Grand Staircase in Theatre We were shortly joined by my other companions for the evening: Mister Alexander Abrahams, the millionaire businessman from the American colonies; Mister Furaha, owner of one of the largest plantations and sawmills in the Shimba Hills and the Honourable George Lancaster, MP, member of parliament for Sussex West who was inspecting his holdings in British East Africa. We chatted politely and inconsequentially for a few minutes before it was time to take our place in our box. I led the way up the grand staircase to the upper level and took our seats, from which vantage-point we caught our first glimpse of the mechanical orchestra in the pit.

A few of the instruments already playing the overture were almost ordinary: self-playing pianos and miniature pipe organs, familiar in many a middle-class drawing-room. Most were altogether more astonishing: a clutch of mechanical violinists, bowing their instruments and fingering the strings with hands that looked like kid leather gloves at the ends of arms of polished brass animated by gleaming pistons and intricate clockwork. Wind and brass instruments, too: clarinets and trombones and flutes with their mouthpieces and reeds pressed to red-painted lips set in smooth metal heads, and mechanical arms operating the valves and stops with considerable dexterity.

All the clockwork instrumentalists had red glowing eyes set in their heads, eyes which seemed to be staring unblinkingly at their music stands, although whether the automatons were actually reading the music or the eyes were just for the dramatic effect, I could not immediately tell. The music was good, in my inexpert judgement, the score accurately reproduced certainly but, to my ears, it did sound just a little mechanical.

I watched the clockwork orchestra entirely mesmerised for some uncounted minutes while the remainder of the audience filed into the stalls and grand circle. It was a sell-out; even the cheap seats in the upper circle were packed with eager faces. I could begin to understand exactly why this show had received such universally positive reviews.

The overture came to an end. All the players lifted their instruments from those positions conventionally adopted while playing and held them aloft, and swung their heads so those glowing red eyes were directed to the audience. This was an action clearly intended to make it clear that these were real instruments being played authentically, rather than mere props to disguise some hidden sound reproduction system.

A wave of enthusiastic applause swept the auditorium, even though this was merely the end of the musical introduction. The appreciation expressed was loud and prolonged, but then suddenly diminished, as if all at once the audience realised that they were delaying the start of the performance proper. There was an expectant hush, over which could just be perceived the whirr and tick of intricate machinery and the huff of finely-tuned steam engines at idle.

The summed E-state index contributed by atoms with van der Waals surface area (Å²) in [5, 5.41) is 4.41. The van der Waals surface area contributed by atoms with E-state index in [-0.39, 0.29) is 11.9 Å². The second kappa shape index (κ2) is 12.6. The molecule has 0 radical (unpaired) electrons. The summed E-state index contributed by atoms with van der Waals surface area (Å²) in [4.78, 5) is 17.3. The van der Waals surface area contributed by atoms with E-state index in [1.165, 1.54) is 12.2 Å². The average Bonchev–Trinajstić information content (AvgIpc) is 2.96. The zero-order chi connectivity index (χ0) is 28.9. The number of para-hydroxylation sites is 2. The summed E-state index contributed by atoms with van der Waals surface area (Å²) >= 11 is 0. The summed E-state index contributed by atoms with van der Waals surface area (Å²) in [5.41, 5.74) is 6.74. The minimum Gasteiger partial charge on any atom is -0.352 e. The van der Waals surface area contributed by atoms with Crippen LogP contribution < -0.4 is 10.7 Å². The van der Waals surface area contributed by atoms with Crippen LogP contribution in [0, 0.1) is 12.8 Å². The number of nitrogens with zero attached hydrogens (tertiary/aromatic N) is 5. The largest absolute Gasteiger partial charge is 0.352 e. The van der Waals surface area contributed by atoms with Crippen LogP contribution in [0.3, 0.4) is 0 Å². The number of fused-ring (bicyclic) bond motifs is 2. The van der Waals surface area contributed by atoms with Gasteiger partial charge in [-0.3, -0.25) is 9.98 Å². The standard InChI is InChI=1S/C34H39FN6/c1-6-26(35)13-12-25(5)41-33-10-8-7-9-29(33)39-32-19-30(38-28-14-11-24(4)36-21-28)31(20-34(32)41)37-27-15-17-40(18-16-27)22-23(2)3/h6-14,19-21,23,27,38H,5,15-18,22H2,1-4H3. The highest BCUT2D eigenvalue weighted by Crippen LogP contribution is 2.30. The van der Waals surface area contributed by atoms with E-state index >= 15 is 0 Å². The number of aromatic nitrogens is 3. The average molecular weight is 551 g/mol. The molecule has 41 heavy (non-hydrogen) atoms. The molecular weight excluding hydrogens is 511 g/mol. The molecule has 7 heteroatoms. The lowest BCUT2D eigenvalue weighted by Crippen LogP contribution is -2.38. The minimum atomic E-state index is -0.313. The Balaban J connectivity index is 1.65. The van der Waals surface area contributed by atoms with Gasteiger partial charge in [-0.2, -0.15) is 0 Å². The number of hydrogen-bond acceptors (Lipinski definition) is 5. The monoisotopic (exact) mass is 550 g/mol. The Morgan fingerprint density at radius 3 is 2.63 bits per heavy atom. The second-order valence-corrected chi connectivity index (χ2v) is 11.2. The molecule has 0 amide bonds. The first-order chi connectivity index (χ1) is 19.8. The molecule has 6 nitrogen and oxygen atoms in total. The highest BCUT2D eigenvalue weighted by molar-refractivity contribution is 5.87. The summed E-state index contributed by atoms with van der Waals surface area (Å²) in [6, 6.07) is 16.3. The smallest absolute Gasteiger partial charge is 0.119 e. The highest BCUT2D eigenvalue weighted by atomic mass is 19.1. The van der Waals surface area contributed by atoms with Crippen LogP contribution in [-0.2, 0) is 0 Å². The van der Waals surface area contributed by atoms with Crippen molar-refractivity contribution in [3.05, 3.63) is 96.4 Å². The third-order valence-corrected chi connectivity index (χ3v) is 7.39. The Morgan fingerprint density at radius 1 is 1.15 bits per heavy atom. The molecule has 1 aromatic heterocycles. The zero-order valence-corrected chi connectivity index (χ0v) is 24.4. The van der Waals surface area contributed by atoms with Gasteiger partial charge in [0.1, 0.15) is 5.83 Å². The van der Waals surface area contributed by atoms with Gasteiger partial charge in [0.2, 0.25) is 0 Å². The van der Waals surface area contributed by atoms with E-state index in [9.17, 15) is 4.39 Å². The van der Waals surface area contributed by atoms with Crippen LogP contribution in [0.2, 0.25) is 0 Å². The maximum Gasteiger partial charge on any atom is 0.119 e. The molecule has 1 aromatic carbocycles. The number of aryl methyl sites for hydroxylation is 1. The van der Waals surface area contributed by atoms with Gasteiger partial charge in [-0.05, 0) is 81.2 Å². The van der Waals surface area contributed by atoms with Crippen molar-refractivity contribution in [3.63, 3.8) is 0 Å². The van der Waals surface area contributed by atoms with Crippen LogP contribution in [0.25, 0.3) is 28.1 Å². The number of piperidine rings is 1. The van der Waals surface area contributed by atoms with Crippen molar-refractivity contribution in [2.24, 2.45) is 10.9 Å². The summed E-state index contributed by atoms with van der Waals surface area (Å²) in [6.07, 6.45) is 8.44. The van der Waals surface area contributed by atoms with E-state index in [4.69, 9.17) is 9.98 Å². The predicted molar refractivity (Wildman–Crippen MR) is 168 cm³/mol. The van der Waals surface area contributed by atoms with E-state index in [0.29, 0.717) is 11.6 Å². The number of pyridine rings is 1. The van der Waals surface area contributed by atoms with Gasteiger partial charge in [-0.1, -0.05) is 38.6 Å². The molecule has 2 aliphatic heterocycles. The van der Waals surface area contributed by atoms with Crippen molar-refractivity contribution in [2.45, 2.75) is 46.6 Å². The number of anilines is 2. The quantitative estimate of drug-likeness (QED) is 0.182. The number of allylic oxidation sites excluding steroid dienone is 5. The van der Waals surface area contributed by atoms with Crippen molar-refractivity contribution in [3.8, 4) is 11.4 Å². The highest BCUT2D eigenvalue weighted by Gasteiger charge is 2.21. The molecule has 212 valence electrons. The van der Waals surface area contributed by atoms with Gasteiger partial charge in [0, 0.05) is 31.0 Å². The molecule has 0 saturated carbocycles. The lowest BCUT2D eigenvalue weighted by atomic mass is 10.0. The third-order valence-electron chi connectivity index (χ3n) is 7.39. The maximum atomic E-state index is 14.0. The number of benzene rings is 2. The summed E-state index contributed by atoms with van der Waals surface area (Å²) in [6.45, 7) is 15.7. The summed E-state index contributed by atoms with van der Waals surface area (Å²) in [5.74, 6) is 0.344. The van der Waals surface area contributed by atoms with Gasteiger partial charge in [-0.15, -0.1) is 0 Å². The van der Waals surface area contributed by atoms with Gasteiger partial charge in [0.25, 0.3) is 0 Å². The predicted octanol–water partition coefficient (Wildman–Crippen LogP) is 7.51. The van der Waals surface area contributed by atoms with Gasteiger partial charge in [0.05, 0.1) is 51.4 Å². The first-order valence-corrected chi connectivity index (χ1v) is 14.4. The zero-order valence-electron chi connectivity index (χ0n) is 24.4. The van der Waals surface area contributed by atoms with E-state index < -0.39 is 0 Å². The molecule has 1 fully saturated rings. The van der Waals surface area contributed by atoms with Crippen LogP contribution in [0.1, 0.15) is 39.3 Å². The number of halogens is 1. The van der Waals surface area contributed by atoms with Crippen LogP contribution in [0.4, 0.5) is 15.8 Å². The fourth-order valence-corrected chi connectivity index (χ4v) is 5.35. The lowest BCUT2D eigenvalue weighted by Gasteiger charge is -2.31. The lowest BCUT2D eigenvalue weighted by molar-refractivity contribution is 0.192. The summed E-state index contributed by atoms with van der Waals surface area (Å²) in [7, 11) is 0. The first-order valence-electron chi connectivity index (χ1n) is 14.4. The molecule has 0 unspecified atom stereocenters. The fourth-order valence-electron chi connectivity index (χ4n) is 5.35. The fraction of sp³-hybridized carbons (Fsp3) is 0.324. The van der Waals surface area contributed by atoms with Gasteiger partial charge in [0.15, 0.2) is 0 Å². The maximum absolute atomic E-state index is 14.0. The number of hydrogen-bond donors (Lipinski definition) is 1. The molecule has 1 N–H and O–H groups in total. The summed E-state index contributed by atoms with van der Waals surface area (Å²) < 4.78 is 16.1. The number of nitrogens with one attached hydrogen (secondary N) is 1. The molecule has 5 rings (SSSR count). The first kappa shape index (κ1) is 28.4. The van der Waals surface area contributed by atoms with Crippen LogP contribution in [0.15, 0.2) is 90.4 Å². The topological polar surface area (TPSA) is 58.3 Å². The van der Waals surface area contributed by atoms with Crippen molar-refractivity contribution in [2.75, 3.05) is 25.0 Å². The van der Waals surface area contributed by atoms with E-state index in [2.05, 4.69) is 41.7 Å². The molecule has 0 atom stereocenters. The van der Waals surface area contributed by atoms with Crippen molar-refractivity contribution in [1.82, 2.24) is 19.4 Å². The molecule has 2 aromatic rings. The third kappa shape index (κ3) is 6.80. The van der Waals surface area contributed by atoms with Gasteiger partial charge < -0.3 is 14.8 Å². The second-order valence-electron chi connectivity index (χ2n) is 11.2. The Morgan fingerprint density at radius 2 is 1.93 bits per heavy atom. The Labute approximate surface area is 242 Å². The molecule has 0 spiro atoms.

The machine musicians returned their instruments to their playing position and struck up a rousing march. The stage curtains swept back to reveal a fabulous collection of machines, already in swirling motion, beautifully choreographed and precisely in time with the energetic music emerging from the pit.

The majority of the figures were obviously mechanical dancers, although modelled on both male and female forms, and clothed as modestly as if there were real people on the stage. Notwithstanding, emerging from skirt hem and coat cuffs were arms and legs of brass and polished steel, fitted with pistons and gears in continuous motion.

Other performers were far more outlandish in their shapes. There were automata cast as great cats - perhaps lions or tigers - and others as bears or frogs or tortoises. There was even one in the shape of a giant spider. All of the figures sported heads approximating to human shape, even those whose form was otherwise far from human, and all had the same red glowing eyes as the musicians.

Together with every other member of the audience, I watched entranced as the players in the opening number weaved and strutted and leapt about the stage. The dancers gave every appearance of human animation and lithe movements, the other automations moving in ways that seemed to be remarkable facsimiles of the corresponding living creatures.

The music drew to a finale and the performers swept into their final movements, finally coming to a halt in a dramatic climax. The applause was thunderous, deafening. After a long moment, the actors on the stage took a bow or otherwise acknowledged the audience's approval, and the musicians in the pit once again raised their instruments in salute.

The music struck up again but, after just a few notes, every single one of the automations suddenly froze. There was no warning, no hesitancy; just one moment, the music and dance was in full swing, the next, silence and stillness everywhere.

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